I don’t want to go through that again. I have too many things on my plate to figure out how to reconfigure everything and relearn the process. And then I won’t use it again for several months to a year and I’ll have to go through it all again. Sometimes I can get a coworker to push things out for me - and those have been accepted into the kernel successfully. But that means getting him to jump through the hoops for me and takes time away from what he should be doing.

        So for now, the patches/fixes get pulled along with our local branch until they’re no longer needed.

      7. 4

        I have no idea how dense they need to be to not be able to send text-only email from Apple Mail. It must be anecdotal, because I cannot believe that someone is smart enough to code anything, but dumb enough to be able to click Format > Change to text in the menu bar.

    8. 9

      Mechanical keyswitches aren’t about ergonomics.. it’s all about the feel. They just feel really good to type on! And there’s the aesthetic of fancy keycap sets, yeah. But speaking of ergonomics, this summer I have switched from a basic non-split Leopold to a split keyboard from aliexpress. It’s not tented and the case is made of acrylic layers, so I’m thinking about designing and 3D printing a bottom layer that would make it tented.

      I have a vertical mouse.. in a drawer somewhere, was planning to use it in the office :) I only use my G603 at home because I’m not going to play Counter-Strike with a vertical mouse and switching between different mice for work and games is just too much.

      1. 2

        I was thinking the same thing—he doesn’t understand mechanical keyboards, or maybe just doesn’t like the way they feel. But you’re right, they are not primarily about ergonomics. Rather, ergonomics are a side benefit to mechanical keyboards. With Cherry MX Blue or Clear switches, I can easily approach 150 wpm (depending on how much sleep and coffee I’ve had) because I’ve become accustomed to feeling where the tactile “bump” is in the switch and that means I don’t bottom out the keys when typing which will prevent RSI and other injuries from long-term use.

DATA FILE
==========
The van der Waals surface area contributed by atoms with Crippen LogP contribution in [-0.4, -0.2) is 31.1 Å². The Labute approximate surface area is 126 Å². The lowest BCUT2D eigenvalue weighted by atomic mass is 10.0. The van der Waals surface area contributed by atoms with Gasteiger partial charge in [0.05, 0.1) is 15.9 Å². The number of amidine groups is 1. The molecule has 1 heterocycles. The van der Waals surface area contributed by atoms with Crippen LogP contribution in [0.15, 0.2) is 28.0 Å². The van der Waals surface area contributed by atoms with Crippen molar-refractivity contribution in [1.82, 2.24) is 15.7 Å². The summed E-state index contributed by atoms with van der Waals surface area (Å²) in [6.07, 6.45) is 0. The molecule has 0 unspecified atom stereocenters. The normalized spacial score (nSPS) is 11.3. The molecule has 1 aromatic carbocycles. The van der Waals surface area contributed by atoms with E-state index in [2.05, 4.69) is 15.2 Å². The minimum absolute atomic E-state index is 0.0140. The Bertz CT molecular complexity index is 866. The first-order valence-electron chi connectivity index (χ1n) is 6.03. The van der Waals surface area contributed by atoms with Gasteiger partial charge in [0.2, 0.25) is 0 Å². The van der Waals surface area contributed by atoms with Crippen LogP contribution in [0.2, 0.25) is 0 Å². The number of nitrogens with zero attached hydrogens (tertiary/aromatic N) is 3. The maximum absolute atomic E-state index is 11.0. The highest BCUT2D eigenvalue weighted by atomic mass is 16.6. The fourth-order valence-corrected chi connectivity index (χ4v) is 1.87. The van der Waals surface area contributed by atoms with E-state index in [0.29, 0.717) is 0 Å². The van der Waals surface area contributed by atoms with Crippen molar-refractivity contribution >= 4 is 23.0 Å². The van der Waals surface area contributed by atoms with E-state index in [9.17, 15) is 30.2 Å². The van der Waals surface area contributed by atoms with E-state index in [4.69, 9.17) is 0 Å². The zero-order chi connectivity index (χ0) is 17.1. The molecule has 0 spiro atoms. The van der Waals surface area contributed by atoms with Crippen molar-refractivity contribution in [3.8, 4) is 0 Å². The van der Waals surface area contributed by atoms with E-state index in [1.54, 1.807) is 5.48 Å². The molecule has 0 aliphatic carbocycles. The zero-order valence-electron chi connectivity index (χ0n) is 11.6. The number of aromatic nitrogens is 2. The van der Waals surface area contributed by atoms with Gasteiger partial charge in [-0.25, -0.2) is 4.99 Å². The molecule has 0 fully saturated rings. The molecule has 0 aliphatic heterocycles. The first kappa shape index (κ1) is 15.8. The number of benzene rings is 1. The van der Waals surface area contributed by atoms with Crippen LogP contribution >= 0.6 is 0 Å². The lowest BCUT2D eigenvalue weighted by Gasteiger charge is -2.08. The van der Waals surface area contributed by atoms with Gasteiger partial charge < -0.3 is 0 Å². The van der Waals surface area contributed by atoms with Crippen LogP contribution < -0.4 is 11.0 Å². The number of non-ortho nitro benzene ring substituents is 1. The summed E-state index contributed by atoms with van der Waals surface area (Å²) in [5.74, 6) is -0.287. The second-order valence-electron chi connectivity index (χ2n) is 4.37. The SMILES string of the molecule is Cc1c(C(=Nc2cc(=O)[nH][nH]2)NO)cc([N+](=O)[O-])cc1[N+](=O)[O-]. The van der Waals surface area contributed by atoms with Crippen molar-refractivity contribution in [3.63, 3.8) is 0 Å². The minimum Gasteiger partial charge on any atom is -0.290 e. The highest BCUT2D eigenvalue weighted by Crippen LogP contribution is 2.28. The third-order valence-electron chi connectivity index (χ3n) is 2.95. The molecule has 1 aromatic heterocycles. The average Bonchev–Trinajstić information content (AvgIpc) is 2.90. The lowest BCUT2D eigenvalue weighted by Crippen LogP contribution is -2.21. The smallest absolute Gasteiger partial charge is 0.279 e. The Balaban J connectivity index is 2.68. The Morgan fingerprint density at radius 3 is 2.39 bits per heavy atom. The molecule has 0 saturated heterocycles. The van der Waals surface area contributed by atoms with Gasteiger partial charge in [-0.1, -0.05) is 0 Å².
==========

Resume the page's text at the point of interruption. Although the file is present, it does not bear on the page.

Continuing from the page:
If you’re still in an office or a shared space at home and concerned about noise, I recommend the Cherry MX Brown switches. Still great for typing and coding, but not as loud so you can reasonably do things like take notes during a Zoom conference.

      2. 1

        I had a couple tent/wedge things 3D printed for my ergodox and have been very satisfied. I found something online and just fired it off to someone on thingiverse.

    9. 7

      Mail-in-a-Box does everything for me or tells me what I need to do.

      I’d been annoyed at my emails ending up in spam but chalked it up to the perils of self-hosting. A couple weeks ago I decided to look into it and found in the admin panel, all the params I needed to add to my DNS records for DKIM, SPF, and more.

      I want to figure out how to create a similar package for JMAP.

      1. 4

        Mail-in-a-Box, for those who haven’t checked it out yet:

      2. 1

        Another “batteries included” solution that holds your hand is Mailcow:

    10. 2

      This might not be a popular opinion but as someone who spends most of their day on the phone, I strongly dislike mechanical keyboards and the culture that has recently sprung up around them. I’m a consultant and my normal interactions with customers is over the phone. I can usually tell within 24 hours on a project who I have to mute by default on any new project. Especially with remote meeting software that emphasizes “call using my computer”. The sound of someone taking notes with a loud mechanical keyboard has disrupted my meetings so often that I can’t even count the occurrences. For clients I know very well, I’ll usually start the call saying “Hey [name], if you have something to say, make sure you unmute yourself” because I start the call with that person muted.

      I know there are mechanical keyboards that are quieter, but there are also a lot that are so loud no one can hear the conversation over the sound of the person taking notes on the call. Please be aware of the sound of your keyboard if you’re on a conference call.

      1. 13

        I find it incredibly odd that “push-to-talk” isn’t the cultural default almost anywhere. It’s so much nicer for every participant at so little cost to the individual.

        1. 6

          Yeah this is more of a broken software than anything else. I wish more systems were like mumble. Super low latency, crystal clear, push to talk. Instead we’re trying to cram 30 pointless video streams onto everyone’s screen.